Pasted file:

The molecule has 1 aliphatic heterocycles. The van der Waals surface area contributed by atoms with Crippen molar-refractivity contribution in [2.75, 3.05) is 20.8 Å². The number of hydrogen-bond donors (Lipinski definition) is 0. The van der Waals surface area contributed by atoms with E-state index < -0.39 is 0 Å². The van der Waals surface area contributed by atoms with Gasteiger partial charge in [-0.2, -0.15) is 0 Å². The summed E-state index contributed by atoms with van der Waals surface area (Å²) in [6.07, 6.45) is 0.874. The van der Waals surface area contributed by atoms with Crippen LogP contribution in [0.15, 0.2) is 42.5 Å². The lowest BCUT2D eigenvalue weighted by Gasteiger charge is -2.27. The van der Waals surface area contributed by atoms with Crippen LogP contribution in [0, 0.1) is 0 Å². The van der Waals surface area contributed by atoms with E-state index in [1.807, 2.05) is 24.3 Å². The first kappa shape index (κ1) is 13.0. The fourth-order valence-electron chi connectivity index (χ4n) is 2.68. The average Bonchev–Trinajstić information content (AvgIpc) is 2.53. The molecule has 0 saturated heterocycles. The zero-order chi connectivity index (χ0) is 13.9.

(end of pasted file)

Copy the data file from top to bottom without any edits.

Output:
The molecule has 1 aliphatic heterocycles. The van der Waals surface area contributed by atoms with Crippen molar-refractivity contribution in [2.75, 3.05) is 20.8 Å². The number of hydrogen-bond donors (Lipinski definition) is 0. The van der Waals surface area contributed by atoms with E-state index < -0.39 is 0 Å². The van der Waals surface area contributed by atoms with Gasteiger partial charge in [-0.2, -0.15) is 0 Å². The summed E-state index contributed by atoms with van der Waals surface area (Å²) in [6.07, 6.45) is 0.874. The van der Waals surface area contributed by atoms with Crippen LogP contribution in [0.15, 0.2) is 42.5 Å². The lowest BCUT2D eigenvalue weighted by Gasteiger charge is -2.27. The van der Waals surface area contributed by atoms with Crippen LogP contribution in [0, 0.1) is 0 Å². The van der Waals surface area contributed by atoms with E-state index in [1.807, 2.05) is 24.3 Å². The first kappa shape index (κ1) is 13.0. The fourth-order valence-electron chi connectivity index (χ4n) is 2.68. The average Bonchev–Trinajstić information content (AvgIpc) is 2.53. The molecule has 0 saturated heterocycles. The zero-order chi connectivity index (χ0) is 13.9.